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Bleach 421

[scanlation by Binktopia]

Good to know that Ichigo’s new fabric-outfit wasn’t black, but rather blue. His skin looks sickeningly pallid, though.

Background of the week

Ichigo’s Shinigami abilities disappear after only one attack. I suppose that’s entirely fitting, given that Ichigo is only really predisposed to using one attack, but that still seems like something that will need to be addressed before the next major battle.

I cannot and will not accept that Urahara conveniently set a trap on Aizen when he “had [his] guard down the most.” The Hougyoku is, to some undetermined extent, a sentient being, with which Aizen has completely fused. (At least, they were completely “one” back when Kisuke hid this Kidou.) There is no excuse for Aizen having his guard down when he was able to supplement his own awareness with that of the Hougyoku.

Even worse than this leap of logic is the fact that this is such a cheap twist. Why does nearly every major fight in Bleach have to involve a sudden appearance? Why can’t characters — very specifically, our main character — do anything themselves? Ichigo just received a massive (and, for once, sensible) power-up, and he can’t even finish his own fight with it? One week after reestablishing our protagonist as someone useful, Kubo turns around and neuters him once more.

Twist of the week

The Hougyoku has finally deemed Aizen unworthy of its power. This has been a long time coming, so I can’t even muster the faintest hint of surprise.

We’re finally beginning to learn about our next primary antagonist (or at least a driving force behind upcoming plot), the Spirit King. Kisuke’s distant attitude on the matter is mildly interesting, but it also worryingly feels like a setup for a “fight the established order” storyline. That feeling is compounded by Kubo’s last-ditch attempt to redeem Aizen’s character as one who perhaps was not inherently evil, but rather one who sought to overthrow an unjust system. This kind of character alteration is perfectly acceptable when the character being amended has had sufficient development all along the way; for all the problems with the pacing and unnecessary drama in Naruto (particularly surrounding Sasuke), the final revelations about Itachi’s motives were not only interesting, but fit well with all of his actions leading up to that moment. With regard to Bleach, Aizen has committed far too many blatantly evil acts to be redeemed, and furthermore, he’s barely had any actual character development. His progress has been littered with power-ups and strength upgrades, not personality establishment and evolution. In short, then, I don’t appreciate Kubo trying to pull this off with Aizen, as it feels like an afterthought. Let an evil character be evil and move on.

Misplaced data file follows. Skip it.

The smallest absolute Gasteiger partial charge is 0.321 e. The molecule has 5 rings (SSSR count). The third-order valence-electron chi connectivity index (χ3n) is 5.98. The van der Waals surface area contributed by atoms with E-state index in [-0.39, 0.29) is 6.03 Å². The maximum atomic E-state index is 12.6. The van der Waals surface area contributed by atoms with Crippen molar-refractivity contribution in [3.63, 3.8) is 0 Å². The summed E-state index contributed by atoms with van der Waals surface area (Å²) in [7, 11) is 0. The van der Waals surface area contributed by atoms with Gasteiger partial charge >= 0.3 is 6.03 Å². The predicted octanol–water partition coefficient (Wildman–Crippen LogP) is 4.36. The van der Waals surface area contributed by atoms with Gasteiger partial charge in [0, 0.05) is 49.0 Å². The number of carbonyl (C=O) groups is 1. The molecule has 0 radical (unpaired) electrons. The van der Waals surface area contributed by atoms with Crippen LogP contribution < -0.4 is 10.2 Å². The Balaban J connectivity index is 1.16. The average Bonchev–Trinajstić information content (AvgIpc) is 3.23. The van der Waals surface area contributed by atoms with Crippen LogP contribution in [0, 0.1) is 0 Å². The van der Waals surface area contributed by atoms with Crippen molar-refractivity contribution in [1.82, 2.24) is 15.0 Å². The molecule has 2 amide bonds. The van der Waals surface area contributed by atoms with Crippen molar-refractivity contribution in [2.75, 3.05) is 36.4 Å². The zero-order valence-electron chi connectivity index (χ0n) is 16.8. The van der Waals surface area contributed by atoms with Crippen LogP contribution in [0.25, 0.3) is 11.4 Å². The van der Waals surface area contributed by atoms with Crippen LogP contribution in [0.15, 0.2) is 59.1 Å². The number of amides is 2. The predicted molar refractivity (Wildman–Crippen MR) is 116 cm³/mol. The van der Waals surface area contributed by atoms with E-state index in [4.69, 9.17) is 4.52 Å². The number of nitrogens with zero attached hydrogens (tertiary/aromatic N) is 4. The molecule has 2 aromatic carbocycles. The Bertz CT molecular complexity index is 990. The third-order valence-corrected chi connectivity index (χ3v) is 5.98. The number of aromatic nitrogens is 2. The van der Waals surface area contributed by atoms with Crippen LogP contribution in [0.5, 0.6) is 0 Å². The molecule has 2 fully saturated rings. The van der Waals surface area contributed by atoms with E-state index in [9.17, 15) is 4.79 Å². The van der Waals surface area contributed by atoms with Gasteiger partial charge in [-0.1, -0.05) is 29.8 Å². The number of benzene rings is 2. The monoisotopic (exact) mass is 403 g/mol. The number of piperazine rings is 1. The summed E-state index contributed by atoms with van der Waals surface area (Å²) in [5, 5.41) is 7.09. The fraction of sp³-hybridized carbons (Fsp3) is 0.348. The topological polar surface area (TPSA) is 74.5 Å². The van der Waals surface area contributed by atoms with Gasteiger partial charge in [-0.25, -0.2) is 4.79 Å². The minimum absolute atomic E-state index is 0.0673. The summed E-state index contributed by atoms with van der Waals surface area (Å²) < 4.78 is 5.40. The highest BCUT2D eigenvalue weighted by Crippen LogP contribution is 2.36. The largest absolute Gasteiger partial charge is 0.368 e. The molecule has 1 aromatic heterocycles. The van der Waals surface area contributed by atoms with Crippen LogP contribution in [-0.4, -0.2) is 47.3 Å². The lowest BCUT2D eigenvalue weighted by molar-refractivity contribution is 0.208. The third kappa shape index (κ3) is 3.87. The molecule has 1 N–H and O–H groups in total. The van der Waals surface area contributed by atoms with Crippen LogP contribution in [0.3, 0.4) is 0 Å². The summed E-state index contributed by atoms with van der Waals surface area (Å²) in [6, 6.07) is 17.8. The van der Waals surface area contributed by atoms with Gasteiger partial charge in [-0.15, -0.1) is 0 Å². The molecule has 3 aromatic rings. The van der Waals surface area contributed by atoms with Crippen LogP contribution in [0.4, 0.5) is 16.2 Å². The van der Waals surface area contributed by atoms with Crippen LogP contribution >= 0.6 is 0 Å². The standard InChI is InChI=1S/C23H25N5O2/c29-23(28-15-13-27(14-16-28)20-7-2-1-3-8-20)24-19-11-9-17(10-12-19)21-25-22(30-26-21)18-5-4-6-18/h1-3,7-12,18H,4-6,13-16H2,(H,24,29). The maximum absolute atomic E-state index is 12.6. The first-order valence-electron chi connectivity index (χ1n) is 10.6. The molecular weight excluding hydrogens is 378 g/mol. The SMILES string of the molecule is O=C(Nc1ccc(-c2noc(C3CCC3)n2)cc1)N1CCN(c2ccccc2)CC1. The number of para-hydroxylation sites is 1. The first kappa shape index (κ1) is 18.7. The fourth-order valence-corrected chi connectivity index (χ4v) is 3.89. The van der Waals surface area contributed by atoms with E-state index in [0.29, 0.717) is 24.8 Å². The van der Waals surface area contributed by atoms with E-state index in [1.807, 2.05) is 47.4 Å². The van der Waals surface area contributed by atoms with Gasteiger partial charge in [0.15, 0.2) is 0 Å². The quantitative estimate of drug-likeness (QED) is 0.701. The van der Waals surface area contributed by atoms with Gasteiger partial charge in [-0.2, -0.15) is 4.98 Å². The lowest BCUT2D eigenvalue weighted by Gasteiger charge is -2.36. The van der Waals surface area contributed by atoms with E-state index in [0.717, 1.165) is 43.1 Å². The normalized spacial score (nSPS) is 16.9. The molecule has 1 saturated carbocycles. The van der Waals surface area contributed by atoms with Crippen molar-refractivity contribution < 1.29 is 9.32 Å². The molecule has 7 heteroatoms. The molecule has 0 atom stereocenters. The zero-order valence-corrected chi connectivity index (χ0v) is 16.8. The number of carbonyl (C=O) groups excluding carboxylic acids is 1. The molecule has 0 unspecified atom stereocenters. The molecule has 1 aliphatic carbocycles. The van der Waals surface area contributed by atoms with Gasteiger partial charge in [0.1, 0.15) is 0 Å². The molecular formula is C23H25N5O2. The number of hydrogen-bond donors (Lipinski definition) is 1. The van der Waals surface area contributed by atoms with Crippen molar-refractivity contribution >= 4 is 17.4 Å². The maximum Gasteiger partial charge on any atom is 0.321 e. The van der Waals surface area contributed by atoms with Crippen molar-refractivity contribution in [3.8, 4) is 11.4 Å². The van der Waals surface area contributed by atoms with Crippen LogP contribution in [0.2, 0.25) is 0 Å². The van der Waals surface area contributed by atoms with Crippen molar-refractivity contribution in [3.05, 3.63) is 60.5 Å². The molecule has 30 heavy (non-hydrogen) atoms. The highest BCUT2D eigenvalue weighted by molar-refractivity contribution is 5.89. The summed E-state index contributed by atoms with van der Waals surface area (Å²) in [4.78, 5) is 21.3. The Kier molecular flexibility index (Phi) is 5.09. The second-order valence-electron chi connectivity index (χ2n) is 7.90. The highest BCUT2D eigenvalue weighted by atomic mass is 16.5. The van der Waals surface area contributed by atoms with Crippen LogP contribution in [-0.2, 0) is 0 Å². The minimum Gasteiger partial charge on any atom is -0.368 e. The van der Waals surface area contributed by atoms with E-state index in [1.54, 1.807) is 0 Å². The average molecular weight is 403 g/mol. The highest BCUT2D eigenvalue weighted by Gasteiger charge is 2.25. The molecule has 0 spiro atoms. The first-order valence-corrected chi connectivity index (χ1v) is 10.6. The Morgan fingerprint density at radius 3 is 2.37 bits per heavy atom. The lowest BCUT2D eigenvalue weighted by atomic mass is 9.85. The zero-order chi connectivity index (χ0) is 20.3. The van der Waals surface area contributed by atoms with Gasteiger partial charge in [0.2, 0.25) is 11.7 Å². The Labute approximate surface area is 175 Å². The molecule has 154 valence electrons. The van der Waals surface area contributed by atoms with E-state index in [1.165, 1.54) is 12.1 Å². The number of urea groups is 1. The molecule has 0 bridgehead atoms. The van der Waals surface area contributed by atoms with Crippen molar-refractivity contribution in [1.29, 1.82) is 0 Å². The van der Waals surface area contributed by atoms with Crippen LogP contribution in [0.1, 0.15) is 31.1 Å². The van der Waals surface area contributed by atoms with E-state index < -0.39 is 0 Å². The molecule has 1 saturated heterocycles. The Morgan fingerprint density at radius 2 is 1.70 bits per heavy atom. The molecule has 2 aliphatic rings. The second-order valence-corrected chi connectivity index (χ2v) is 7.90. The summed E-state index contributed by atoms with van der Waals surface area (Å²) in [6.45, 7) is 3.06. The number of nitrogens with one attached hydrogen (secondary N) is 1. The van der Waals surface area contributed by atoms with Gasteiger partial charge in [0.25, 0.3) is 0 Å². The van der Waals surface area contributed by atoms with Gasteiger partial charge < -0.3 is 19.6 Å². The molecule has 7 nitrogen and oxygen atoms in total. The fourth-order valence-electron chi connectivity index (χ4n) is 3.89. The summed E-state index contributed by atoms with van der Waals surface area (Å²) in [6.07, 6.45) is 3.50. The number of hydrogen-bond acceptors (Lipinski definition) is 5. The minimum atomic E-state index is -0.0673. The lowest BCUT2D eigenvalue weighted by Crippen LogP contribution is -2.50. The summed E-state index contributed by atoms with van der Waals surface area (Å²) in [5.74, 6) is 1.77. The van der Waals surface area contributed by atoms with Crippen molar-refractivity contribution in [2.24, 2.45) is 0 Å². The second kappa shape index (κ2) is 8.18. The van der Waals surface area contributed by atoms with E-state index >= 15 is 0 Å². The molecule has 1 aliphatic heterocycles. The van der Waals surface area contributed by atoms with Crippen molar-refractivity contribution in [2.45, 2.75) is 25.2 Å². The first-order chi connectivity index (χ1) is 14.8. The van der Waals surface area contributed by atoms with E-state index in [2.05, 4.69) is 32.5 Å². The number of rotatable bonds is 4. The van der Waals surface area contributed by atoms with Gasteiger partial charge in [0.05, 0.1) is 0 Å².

Final Flash: A tremendous step back from the previous chapter.

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